I ran across this article in a rural newspaper published on this day in 1930: Harry Hansen … had the misfortune to lose the thumb of his right hand Wednesday afternoon when his hand was caught in a corn sheller. Mr. Hansen was helping with corn shelling … when the accident occurred.
The article really disturbed me because Harold is doing this exact same thing—shelling corn—over the winter months. I had no idea it could be dangerous. After all, there are no large animals involved (Re: plowing mishaps, runaway horses, etc), or large motor-powered machines (Re: thrasher accidents) or large buildings filled with dangerous materials (Re: grain silos). How can taking corn off the cob be dangerous?
I started looking at pictures of the shelling device thinking that might explain things. But all I found were images of big wooden boxes with a wheel crank. Not exactly fear-inducing.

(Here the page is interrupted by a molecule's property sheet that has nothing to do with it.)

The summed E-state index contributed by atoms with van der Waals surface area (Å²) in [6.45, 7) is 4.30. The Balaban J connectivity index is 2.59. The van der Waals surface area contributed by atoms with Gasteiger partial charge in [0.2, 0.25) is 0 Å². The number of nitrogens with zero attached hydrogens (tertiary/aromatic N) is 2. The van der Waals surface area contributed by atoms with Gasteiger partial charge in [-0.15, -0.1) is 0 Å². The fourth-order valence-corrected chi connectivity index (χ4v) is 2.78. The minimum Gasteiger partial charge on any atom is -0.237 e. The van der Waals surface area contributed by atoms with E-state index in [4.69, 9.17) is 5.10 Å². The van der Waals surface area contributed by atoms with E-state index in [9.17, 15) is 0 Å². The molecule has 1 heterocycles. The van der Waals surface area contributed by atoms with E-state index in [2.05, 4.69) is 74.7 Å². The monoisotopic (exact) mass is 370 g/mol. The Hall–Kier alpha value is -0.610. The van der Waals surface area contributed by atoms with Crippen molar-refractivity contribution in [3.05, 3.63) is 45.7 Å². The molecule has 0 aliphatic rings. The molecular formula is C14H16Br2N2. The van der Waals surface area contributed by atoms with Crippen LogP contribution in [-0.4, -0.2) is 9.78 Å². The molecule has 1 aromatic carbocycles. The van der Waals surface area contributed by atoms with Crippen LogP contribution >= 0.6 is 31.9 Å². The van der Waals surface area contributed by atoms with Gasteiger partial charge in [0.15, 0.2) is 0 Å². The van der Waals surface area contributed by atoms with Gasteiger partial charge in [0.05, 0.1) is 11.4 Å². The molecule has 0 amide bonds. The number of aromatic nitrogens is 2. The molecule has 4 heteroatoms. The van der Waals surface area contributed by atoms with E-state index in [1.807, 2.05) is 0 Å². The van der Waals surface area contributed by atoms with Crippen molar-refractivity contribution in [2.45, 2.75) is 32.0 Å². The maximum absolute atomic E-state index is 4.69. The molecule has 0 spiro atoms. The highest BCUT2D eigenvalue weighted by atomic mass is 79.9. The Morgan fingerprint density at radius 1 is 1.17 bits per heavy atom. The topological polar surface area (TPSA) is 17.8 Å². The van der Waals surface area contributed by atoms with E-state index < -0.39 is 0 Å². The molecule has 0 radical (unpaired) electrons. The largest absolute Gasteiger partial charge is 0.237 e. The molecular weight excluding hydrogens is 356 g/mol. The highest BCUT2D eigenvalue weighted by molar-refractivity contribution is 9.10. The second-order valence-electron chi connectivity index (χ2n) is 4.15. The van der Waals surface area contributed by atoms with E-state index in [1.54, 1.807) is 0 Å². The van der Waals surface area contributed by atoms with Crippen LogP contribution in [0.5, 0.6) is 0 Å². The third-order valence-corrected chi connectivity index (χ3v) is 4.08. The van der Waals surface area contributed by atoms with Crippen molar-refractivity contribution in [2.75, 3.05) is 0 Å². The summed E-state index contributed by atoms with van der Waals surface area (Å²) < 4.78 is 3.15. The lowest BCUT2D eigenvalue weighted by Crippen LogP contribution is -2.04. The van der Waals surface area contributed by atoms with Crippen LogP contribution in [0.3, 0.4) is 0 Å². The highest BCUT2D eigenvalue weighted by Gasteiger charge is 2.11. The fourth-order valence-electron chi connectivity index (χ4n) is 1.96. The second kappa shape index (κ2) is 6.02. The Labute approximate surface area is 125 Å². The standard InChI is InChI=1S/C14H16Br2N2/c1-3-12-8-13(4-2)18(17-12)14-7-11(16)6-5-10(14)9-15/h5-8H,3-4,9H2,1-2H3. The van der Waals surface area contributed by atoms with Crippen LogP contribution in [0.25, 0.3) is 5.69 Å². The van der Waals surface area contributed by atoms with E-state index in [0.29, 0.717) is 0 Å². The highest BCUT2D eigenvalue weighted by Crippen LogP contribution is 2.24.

Then I found this video. You might want to skip all the chit-chat at the beginning and fast forward to 1:50 to see just how such an accident could happen.
Of course, in this video, there are two people working, similar to the accident reported in the 1930 newspaper. But imagine if one person (re: Harold) was working by himself. I can certainly see how one might get careless having to grab cobs, push them into the machine, and turn the crank all at the same time.
Hmmm… I think Harold might use this older, slower, and hopefully safer contraption for his winter shelling. He’s going to have enough to worry about without losing any appendages!